There should have been a proper discussion about this with planning and highway officers and councillors before the historic entrance was demolished.
For example, would moving the width restriction outside the main entrance a short distance have helped matters?
It’s an outrage but they were free to do so without planning permission because the archway and gates weren’t Listed, but it shows why the council needs to be pro-active in defending our local heritage in the face of housing targets and other developments.
We need the appointment of a heritage officer to work with councillors and residents to get things Listed throughout the borough before they suddenly disappear overnight without warning.
Crime rates low in Upminster area
Cllrs Linda Hawthorn, Ron Ower and Chris Wilkins, Upminster & Cranham Residents Association, write:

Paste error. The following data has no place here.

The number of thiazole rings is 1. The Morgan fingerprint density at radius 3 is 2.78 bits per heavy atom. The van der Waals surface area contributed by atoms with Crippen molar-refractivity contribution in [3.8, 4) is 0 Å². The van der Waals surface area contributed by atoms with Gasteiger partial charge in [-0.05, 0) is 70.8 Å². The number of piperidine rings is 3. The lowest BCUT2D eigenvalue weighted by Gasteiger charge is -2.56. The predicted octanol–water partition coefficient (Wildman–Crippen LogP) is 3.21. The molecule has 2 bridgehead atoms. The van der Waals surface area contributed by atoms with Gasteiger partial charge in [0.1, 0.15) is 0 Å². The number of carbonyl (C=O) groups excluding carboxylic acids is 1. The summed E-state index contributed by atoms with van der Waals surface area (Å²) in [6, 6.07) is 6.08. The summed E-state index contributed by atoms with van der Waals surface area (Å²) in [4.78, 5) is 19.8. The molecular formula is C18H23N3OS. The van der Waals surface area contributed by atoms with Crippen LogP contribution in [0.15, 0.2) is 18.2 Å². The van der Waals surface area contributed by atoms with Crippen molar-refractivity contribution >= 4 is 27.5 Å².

We have been lobbying various organisations/MPs to address concerns raised by local residents regarding crime locally.
This has included meeting the local MP and contacting the borough police commander responsible for Havering.
Also we have met with the Greater London Assembly (GLA) member, who represents both Upminster and Cranham wards.
Both the GLA member and the police were very supportive and were committed to reducing crime in both wards. The police have confirmed they are working with the Safer Transport Command (STC) and the British Transport Police (BTP) to ensure there is visible and effective policing on the bus routes, train lines and at the station.
The police have been reviewing crime statistics and have reported there has been a reduction in burglaries in Upminster and Cranham and the crime rates in both wards remain low against the rest of London.
However, they reported seeing an increase in robberies particularly involving children and young adults. In response they are working on a number of plans to tackle and reduce these serious crimes.
We will continue to lobbying the relevant agencies to put pressure on them so the police provide adequate resources in both our area.